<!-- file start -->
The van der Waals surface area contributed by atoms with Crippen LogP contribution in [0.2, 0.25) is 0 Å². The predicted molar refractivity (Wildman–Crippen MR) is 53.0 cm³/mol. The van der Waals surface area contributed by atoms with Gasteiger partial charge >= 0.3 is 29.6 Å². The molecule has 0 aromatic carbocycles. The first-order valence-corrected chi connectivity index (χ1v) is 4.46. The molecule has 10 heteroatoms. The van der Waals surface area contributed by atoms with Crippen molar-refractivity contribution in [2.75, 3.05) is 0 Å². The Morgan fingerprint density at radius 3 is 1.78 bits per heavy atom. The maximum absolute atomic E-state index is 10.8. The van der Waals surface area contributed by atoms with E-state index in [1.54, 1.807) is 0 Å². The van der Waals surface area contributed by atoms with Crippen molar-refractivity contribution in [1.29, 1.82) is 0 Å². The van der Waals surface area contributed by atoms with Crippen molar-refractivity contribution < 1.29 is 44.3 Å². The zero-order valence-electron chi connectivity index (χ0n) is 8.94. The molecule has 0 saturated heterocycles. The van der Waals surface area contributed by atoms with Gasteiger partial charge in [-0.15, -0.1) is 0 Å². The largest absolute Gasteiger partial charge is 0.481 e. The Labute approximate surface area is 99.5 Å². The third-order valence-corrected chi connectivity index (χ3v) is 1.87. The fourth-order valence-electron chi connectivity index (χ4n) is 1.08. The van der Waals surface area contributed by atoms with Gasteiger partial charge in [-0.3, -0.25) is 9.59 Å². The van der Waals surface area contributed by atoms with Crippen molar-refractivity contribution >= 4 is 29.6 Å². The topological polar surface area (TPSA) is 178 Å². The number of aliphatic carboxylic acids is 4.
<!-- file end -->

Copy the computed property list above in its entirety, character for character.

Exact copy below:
The van der Waals surface area contributed by atoms with Crippen LogP contribution in [0.2, 0.25) is 0 Å². The predicted molar refractivity (Wildman–Crippen MR) is 53.0 cm³/mol. The van der Waals surface area contributed by atoms with Gasteiger partial charge >= 0.3 is 29.6 Å². The molecule has 0 aromatic carbocycles. The first-order valence-corrected chi connectivity index (χ1v) is 4.46. The molecule has 10 heteroatoms. The van der Waals surface area contributed by atoms with Crippen molar-refractivity contribution in [2.75, 3.05) is 0 Å². The Morgan fingerprint density at radius 3 is 1.78 bits per heavy atom. The maximum absolute atomic E-state index is 10.8. The van der Waals surface area contributed by atoms with E-state index in [1.54, 1.807) is 0 Å². The van der Waals surface area contributed by atoms with Crippen molar-refractivity contribution in [1.29, 1.82) is 0 Å². The van der Waals surface area contributed by atoms with Crippen molar-refractivity contribution < 1.29 is 44.3 Å². The zero-order valence-electron chi connectivity index (χ0n) is 8.94. The molecule has 0 saturated heterocycles. The van der Waals surface area contributed by atoms with Gasteiger partial charge in [-0.15, -0.1) is 0 Å². The largest absolute Gasteiger partial charge is 0.481 e. The Labute approximate surface area is 99.5 Å². The third-order valence-corrected chi connectivity index (χ3v) is 1.87. The fourth-order valence-electron chi connectivity index (χ4n) is 1.08. The van der Waals surface area contributed by atoms with Gasteiger partial charge in [-0.3, -0.25) is 9.59 Å². The van der Waals surface area contributed by atoms with Crippen molar-refractivity contribution >= 4 is 29.6 Å². The topological polar surface area (TPSA) is 178 Å². The number of aliphatic carboxylic acids is 4.